In a rare loss, the Harlem Globetrotters agreed, at the direction of the Children's Advertising Review Unit (CARU), that their age-screening practices for the company's website would be compliant with the Children's Online Privacy Protection Act (COPPA).

Boy's Life magazine directed readers to the www.HarlemGlobetrotters.com website to find a show in a "city near you" and for more information regarding the purchase of specially priced tickets for Boy Scouts. CARU visited the website and observed that visitors to the site could sign up for an e-newsletter by providing personal information (first and last name, ZIP code, and e-mail address). Beneath the newsletter sign-up, the website featured a check box that stated, "You are 13 or older."

CARU was concerned that the website did not properly age-screen before requesting that users provide personally identifiable information.

CARU found the site was directed to children, noting that the Globetrotters offer family-friendly entertainment. In addition, the site had features "expressly aimed at children," with a section titled "Kids Games Here!" and images on the home page of a Harlem Globetrotter showing a young girl how to spin a basketball and a 9-year-old winner of a contest for tickets. CARU also acknowledged that since children were not the primary audience for the site, the Globetrotters were permitted to age-screen to establish whether users were under the age of 13. If so, COPPA requires parental consent prior to the collection of personal information for the e-newsletter.

However, CARU found that the existing age-screening mechanism (the checkbox) was inadequate. The Guidelines for Online Privacy Protection state that "Operators should ask screening questions in a neutral manner so as to discourage inaccurate answers from children trying to avoid parental permission requirements," and that such mechanisms "should be used in conjunction with technology, e.g., a session cookie, to help prevent underage children from going back and changing their age to circumvent age-screening."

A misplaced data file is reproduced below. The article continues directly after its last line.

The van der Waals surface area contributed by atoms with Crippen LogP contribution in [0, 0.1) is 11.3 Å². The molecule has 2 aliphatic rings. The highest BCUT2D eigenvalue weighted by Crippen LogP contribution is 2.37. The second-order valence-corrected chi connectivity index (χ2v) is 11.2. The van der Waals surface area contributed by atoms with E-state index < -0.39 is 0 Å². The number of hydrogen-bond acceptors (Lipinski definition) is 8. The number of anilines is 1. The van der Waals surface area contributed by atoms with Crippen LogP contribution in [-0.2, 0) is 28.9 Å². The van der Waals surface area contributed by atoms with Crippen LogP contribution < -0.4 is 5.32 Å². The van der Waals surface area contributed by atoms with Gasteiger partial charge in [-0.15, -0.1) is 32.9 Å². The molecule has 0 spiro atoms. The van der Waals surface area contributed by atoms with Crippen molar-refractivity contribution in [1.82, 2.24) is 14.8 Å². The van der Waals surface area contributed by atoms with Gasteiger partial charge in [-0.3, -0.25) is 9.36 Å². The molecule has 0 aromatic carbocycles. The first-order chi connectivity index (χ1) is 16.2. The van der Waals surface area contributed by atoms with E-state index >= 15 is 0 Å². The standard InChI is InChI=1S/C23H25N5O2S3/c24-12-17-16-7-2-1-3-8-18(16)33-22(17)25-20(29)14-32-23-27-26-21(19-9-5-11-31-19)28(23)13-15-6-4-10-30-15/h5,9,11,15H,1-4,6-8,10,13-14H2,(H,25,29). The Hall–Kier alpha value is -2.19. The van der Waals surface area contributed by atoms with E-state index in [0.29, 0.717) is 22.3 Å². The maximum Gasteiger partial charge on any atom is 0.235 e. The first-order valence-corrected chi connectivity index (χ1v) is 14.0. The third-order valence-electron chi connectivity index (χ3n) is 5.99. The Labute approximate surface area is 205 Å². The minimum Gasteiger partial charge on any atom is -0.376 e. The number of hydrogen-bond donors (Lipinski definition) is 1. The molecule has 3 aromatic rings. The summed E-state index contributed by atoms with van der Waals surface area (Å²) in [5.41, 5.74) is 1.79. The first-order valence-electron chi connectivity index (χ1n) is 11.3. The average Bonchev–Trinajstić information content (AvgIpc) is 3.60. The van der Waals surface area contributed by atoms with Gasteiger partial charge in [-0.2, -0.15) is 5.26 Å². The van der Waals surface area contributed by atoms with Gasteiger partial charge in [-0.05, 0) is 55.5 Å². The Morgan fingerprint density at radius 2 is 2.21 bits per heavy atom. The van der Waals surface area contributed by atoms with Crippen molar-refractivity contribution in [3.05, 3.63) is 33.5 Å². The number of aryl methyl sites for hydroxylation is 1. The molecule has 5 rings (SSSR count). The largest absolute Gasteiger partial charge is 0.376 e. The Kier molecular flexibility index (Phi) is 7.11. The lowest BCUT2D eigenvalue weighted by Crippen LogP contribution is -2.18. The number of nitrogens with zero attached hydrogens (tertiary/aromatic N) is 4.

"CARU does not consider asking a visitor to confirm that he or she is over the age of 13 to be neutral," the decision noted. The self-regulatory body recommended that the Globetrotters "modify the site's age-screening mechanism to one that is neutral to discourage inaccurate answers from children trying to avoid parental permission and notice requirements."

To read CARU's press release about the decision, click here.

Why it matters: In the advertiser's statement, the Globetrotters stated that it was "unaware" that its website was not in accord, but promised to work with CARU to achieve compliance with the group's Guidelines and the requirements of COPPA. The decision provides an important reminder to website operators that if they collect e-mail addresses along with other personally identifiable information and their sites are even partially directed to children, they must use an effective, neutral age screen.